Pulmonary Hypertension in Dogs
Pulmonary hypertension occurs when pulmonary arteries/capillaries vasoconstrictive (narrow), are obstructed, or receive excessive blood flow. The capillaries of the lungs are very tiny branches of blood vessels only one cell in thickness, connecting the smallest veins to the smallest arteries for the exchange of oxygen and carbon dioxide to the blood and tissues. Arteries carry oxygenated blood from the heart to the lungs, so high blood pressure in the left atrium of the heart can also cause elevated pressure in the capillaries of the lungs.
High pulmonary blood pressure is dangerous because it can alter the shape and performance of the heart. The right ventricle is enlarged while the left ventricle fills abnormally. Less oxygenated blood reaches the body, leading to troubled breathing, exercise intolerance, and blue-purple tinged skin. Eventually, this increased blood pressure in the right heart can result in the pooling of blood in the body. The tricuspid valve can also be affected. Located on the right side of the heart, separating the right atrium (upper chamber) from the right ventricle (lower house), the tricuspid valve consists of three flaps of tissue that prevent blood from flowing back into the atrium from the ventricle. High pulmonary blood pressure can bring about the abnormal functioning of the tricuspid valves, causing a backflow of blood from the right ventricle back into the right atrium, eventually leading to right-sided congestive heart failure.
Pulmonary hypertension in humans is typically due to an unusual congenitally formed arrangement of the blood vessels in the lungs (pulmonary vasculature), but with dogs, the current medical findings show that they only develop secondary pulmonary hypertension, that is, hypertension in the lungs due to an underlying disease.
Symptoms and Types
- Exercise intolerance
- Trouble breathing
- Bluish-purplish tinged skin
- Coughing or vomiting up blood
- Enlarged abdomen
- Weight Loss
Pulmonary (lung) disease
- Vascular (blood vessel) blockage
- Adult respiratory distress syndrome
- Thrombosis (blood clot blocking the blood vessels in the lung)
Extrapulmonary causes of chronic hypoxia (inadequate levels of oxygen reaching the lung tissues)
- Overactive adrenal glands
- Protein-losing nephropathy (a kidney disease where proteins usually kept by the body are lost in the urine)
- Inflammation of the pancreas
- Heart disease
- Heartworm disease
- High altitude disease
- Not breathing enough (due to paralysis, etc.)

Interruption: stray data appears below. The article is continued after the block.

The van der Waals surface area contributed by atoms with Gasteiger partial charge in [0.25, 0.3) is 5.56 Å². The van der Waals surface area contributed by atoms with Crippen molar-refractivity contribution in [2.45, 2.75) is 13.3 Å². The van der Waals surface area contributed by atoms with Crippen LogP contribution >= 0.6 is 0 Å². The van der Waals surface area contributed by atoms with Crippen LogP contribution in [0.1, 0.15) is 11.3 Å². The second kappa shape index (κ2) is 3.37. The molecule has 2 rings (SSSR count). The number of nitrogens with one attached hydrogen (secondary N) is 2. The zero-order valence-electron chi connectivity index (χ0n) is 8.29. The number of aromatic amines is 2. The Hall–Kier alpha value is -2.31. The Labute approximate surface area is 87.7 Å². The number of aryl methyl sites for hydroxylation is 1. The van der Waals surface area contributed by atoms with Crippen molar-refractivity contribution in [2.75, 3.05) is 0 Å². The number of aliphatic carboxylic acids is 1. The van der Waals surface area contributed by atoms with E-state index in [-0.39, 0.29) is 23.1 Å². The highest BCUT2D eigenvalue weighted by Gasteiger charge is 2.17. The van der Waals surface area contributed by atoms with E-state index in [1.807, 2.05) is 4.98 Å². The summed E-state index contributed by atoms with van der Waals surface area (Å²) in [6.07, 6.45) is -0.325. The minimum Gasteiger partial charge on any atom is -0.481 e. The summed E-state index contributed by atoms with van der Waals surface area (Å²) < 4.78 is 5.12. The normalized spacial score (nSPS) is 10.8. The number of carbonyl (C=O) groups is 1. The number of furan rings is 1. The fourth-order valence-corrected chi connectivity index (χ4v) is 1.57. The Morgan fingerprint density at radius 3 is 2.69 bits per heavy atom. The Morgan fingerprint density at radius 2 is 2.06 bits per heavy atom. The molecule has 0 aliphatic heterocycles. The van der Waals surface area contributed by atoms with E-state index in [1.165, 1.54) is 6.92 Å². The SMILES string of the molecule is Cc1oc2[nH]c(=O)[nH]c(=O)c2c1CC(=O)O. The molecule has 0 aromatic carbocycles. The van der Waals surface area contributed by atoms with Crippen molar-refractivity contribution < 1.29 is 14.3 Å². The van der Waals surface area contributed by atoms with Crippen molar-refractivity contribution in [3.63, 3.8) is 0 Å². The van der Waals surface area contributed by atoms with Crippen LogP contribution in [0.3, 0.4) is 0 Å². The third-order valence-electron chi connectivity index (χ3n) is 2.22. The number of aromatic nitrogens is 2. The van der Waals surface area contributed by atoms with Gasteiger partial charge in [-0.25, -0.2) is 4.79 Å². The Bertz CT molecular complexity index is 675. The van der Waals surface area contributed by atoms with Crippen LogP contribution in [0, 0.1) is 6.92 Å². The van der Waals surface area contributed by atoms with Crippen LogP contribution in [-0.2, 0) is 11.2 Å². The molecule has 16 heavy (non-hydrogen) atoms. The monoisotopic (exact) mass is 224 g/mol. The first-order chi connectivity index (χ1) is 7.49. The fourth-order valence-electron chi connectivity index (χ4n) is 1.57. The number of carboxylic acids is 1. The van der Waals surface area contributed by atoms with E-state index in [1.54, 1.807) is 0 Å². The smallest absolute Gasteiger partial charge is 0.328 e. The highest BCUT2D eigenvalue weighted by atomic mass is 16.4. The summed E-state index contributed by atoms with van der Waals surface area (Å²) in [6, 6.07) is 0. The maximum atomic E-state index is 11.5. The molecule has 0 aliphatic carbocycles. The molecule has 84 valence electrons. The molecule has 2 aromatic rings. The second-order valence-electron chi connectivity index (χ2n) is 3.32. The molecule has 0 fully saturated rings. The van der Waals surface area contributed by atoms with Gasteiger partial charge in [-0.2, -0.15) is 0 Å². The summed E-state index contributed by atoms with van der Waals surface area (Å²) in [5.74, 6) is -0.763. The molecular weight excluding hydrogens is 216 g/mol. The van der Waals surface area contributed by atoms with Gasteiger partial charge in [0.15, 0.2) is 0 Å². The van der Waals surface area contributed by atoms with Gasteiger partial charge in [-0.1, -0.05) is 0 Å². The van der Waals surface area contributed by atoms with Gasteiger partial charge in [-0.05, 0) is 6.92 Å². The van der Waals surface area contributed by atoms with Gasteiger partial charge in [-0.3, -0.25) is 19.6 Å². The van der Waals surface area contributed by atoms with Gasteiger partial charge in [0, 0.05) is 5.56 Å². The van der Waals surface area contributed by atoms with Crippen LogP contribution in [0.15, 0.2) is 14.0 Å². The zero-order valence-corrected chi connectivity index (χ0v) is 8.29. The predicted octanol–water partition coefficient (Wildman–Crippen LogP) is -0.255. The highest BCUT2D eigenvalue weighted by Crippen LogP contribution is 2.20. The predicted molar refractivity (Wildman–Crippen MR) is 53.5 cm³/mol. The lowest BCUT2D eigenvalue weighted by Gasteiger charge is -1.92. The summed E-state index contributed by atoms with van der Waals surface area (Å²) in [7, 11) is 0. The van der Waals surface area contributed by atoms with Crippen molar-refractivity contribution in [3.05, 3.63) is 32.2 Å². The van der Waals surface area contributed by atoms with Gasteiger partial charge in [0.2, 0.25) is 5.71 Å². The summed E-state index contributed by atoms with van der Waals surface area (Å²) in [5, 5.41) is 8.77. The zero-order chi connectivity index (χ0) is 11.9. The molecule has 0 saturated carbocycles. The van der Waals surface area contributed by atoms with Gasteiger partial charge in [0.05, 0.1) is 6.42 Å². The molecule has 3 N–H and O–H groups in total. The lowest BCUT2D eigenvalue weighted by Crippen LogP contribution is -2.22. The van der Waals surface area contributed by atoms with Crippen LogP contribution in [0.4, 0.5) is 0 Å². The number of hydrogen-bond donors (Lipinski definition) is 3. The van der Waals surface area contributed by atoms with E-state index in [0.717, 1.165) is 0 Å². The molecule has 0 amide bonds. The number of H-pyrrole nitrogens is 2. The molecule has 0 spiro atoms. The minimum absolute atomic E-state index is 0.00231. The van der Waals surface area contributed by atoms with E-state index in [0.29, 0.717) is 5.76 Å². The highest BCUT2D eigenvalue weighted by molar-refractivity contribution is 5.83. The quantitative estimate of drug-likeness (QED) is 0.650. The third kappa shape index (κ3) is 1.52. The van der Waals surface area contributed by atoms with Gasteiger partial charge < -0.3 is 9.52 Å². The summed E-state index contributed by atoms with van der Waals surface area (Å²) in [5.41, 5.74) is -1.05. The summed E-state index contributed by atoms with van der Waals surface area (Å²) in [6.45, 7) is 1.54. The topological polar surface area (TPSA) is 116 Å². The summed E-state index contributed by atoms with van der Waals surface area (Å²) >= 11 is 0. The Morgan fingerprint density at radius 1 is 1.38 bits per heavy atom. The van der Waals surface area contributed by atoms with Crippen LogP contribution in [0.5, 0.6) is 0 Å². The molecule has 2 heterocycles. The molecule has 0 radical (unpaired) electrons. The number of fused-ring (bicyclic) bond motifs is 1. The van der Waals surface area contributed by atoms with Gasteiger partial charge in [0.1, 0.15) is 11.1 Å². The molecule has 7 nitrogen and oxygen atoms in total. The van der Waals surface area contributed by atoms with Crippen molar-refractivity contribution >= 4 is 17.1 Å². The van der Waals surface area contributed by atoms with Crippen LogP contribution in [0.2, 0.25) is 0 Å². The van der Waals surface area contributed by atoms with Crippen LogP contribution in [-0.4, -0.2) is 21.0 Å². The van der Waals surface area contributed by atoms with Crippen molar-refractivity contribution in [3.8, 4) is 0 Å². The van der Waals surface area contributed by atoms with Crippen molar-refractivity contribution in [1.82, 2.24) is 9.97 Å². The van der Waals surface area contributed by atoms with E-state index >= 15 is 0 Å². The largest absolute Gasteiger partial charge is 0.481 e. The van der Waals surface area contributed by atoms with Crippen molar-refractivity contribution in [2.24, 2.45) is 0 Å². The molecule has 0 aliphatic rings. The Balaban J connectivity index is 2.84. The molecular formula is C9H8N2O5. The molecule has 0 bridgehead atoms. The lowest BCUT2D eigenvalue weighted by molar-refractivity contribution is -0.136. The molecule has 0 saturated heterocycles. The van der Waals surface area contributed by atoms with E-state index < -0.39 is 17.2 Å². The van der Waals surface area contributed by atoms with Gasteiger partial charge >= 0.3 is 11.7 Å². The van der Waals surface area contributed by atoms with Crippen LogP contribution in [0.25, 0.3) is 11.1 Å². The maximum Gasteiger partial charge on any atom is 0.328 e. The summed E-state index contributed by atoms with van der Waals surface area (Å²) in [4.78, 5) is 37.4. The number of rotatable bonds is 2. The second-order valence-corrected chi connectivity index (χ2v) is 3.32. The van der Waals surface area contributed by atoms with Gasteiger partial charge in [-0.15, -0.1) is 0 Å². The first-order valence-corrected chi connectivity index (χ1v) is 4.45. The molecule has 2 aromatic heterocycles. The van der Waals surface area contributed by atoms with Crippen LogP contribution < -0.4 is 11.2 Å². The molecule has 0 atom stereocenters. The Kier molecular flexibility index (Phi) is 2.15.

Your veterinarian will perform a thorough physical exam on your dog, taking into account the background history of symptoms and possible incidents that might have precipitated this condition. You will need to give a thorough history of your dog’s health and an onset of symptoms. In order to find the underlying cause for the pulmonary disorder, your veterinarian will order a blood chemical profile, a complete blood count, a urinalysis, and an arterial blood gas (ABG) test, to measure the levels of oxygen and carbon dioxide in the blood, as well as to measure the capability of the lungs to move oxygen into the blood. If there is any fluid that has escaped from the vessels into the lining of the lungs (pleura) or abdomen (referred to as effusion), your veterinarian will take a sample for laboratory analysis. If a blood clot in the lung is suspected (pulmonary thrombosis), your veterinarian may perform several more blood tests to confirm this.
A comprehensive examination of the thorax, the cavity where the lungs reside, is essential for diagnosis. Thoracic radiography, or x-ray imaging, is an important diagnostic tool for your veterinarian to visualize pulmonary abnormalities or heart disease. Likewise, an echocardiogram (using Doppler) is a more sensitive tool for finding heart defects, pulmonary blood clots and measuring pressure gradients in blood vessels when the heart is contracting. Your veterinarian may also use an electrocardiogram (ECG, EKG) to evaluate the electrical functioning of the heart. Recordings from this test would allow your doctor to make a diagnosis based on any observed abnormalities, if they exist, indicating the lack of oxygen to the heart muscle.
Your dog will be hospitalized and placed in an oxygen cage if it is showing signs of severe breathing problems. Your veterinarian will prescribe medicines by the underlying disease diagnosis. If the finding is severe heartworm infestation, surgery may be performed to resolve the condition.
Living and Management
Many times the prognosis for secondary pulmonary hypertension is guarded at best. If the disease cannot be resolved, treatment can serve to make your dog more comfortable, but is not curative. If heart failure is diagnosed, your veterinarian will probably prescribe a restricted sodium diet for your dog. Otherwise, to encourage the best conditions for your dog, try to avoid environments that may place undue physical pressure on the dog, such as excessively cold or dry air, excessive heat, second-hand smoke, and high altitudes.